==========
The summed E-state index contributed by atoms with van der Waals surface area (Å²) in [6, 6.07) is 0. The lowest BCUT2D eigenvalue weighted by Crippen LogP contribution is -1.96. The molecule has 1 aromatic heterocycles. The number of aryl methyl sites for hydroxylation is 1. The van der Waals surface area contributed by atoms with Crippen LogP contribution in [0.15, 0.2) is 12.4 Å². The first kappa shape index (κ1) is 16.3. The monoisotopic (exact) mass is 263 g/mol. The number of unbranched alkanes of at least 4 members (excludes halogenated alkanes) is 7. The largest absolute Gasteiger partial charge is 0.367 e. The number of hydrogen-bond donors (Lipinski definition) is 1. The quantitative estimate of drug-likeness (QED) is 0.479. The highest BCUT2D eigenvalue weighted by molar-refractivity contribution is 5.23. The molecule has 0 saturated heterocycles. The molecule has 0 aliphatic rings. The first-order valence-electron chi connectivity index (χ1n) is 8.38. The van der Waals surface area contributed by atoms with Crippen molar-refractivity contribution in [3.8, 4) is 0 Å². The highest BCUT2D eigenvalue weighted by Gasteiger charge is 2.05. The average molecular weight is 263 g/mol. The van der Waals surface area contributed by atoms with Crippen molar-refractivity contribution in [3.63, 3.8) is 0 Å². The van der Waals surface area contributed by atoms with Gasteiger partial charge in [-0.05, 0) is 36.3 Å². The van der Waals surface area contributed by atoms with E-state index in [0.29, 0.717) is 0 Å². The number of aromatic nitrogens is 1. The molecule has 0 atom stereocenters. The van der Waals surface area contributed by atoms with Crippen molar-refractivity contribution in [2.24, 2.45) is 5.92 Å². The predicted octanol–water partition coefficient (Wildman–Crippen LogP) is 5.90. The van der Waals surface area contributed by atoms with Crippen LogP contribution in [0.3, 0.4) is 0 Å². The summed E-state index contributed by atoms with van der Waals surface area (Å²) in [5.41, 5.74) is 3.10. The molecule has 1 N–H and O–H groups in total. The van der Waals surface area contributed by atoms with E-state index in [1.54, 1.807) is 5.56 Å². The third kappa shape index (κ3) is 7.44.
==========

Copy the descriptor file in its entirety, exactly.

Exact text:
The summed E-state index contributed by atoms with van der Waals surface area (Å²) in [6, 6.07) is 0. The lowest BCUT2D eigenvalue weighted by Crippen LogP contribution is -1.96. The molecule has 1 aromatic heterocycles. The number of aryl methyl sites for hydroxylation is 1. The van der Waals surface area contributed by atoms with Crippen LogP contribution in [0.15, 0.2) is 12.4 Å². The first kappa shape index (κ1) is 16.3. The monoisotopic (exact) mass is 263 g/mol. The number of unbranched alkanes of at least 4 members (excludes halogenated alkanes) is 7. The largest absolute Gasteiger partial charge is 0.367 e. The number of hydrogen-bond donors (Lipinski definition) is 1. The quantitative estimate of drug-likeness (QED) is 0.479. The highest BCUT2D eigenvalue weighted by molar-refractivity contribution is 5.23. The molecule has 0 saturated heterocycles. The molecule has 0 aliphatic rings. The first-order valence-electron chi connectivity index (χ1n) is 8.38. The van der Waals surface area contributed by atoms with Crippen molar-refractivity contribution in [3.8, 4) is 0 Å². The highest BCUT2D eigenvalue weighted by Gasteiger charge is 2.05. The average molecular weight is 263 g/mol. The van der Waals surface area contributed by atoms with Crippen molar-refractivity contribution in [3.63, 3.8) is 0 Å². The van der Waals surface area contributed by atoms with Gasteiger partial charge in [-0.05, 0) is 36.3 Å². The van der Waals surface area contributed by atoms with E-state index in [0.29, 0.717) is 0 Å². The number of aromatic nitrogens is 1. The molecule has 0 atom stereocenters. The van der Waals surface area contributed by atoms with Crippen molar-refractivity contribution in [2.24, 2.45) is 5.92 Å². The predicted octanol–water partition coefficient (Wildman–Crippen LogP) is 5.90. The van der Waals surface area contributed by atoms with Crippen LogP contribution in [0.3, 0.4) is 0 Å². The summed E-state index contributed by atoms with van der Waals surface area (Å²) in [5.41, 5.74) is 3.10. The molecule has 1 N–H and O–H groups in total. The van der Waals surface area contributed by atoms with E-state index in [1.54, 1.807) is 5.56 Å². The third kappa shape index (κ3) is 7.44.